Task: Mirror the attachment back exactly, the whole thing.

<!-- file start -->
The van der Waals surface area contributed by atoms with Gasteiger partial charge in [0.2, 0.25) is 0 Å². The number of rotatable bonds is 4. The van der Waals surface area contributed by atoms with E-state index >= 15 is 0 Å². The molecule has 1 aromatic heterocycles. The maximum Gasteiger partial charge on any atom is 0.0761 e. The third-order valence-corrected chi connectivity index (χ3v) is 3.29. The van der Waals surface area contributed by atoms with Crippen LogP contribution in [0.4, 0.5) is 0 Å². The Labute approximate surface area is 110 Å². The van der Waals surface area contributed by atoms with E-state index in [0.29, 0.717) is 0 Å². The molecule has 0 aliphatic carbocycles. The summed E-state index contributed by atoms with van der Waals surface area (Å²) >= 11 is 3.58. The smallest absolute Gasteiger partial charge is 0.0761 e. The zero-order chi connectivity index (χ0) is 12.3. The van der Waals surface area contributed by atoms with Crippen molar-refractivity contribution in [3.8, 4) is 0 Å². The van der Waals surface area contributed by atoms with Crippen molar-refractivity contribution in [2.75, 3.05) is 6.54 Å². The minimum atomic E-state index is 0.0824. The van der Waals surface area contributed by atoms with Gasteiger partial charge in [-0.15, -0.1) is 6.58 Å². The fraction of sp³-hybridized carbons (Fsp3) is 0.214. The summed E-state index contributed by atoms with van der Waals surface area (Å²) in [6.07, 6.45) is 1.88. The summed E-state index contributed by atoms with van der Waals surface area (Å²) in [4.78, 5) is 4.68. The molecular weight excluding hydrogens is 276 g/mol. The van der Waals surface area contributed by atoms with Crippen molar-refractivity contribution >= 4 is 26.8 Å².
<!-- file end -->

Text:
The van der Waals surface area contributed by atoms with Gasteiger partial charge in [0.2, 0.25) is 0 Å². The number of rotatable bonds is 4. The van der Waals surface area contributed by atoms with E-state index >= 15 is 0 Å². The molecule has 1 aromatic heterocycles. The maximum Gasteiger partial charge on any atom is 0.0761 e. The third-order valence-corrected chi connectivity index (χ3v) is 3.29. The van der Waals surface area contributed by atoms with Crippen LogP contribution in [0.4, 0.5) is 0 Å². The Labute approximate surface area is 110 Å². The van der Waals surface area contributed by atoms with E-state index in [0.29, 0.717) is 0 Å². The molecule has 0 aliphatic carbocycles. The summed E-state index contributed by atoms with van der Waals surface area (Å²) >= 11 is 3.58. The smallest absolute Gasteiger partial charge is 0.0761 e. The zero-order chi connectivity index (χ0) is 12.3. The van der Waals surface area contributed by atoms with Crippen molar-refractivity contribution in [3.8, 4) is 0 Å². The van der Waals surface area contributed by atoms with Crippen molar-refractivity contribution in [2.75, 3.05) is 6.54 Å². The minimum atomic E-state index is 0.0824. The van der Waals surface area contributed by atoms with Gasteiger partial charge in [-0.15, -0.1) is 6.58 Å². The fraction of sp³-hybridized carbons (Fsp3) is 0.214. The summed E-state index contributed by atoms with van der Waals surface area (Å²) in [6.07, 6.45) is 1.88. The summed E-state index contributed by atoms with van der Waals surface area (Å²) in [4.78, 5) is 4.68. The molecular weight excluding hydrogens is 276 g/mol. The van der Waals surface area contributed by atoms with Crippen molar-refractivity contribution >= 4 is 26.8 Å².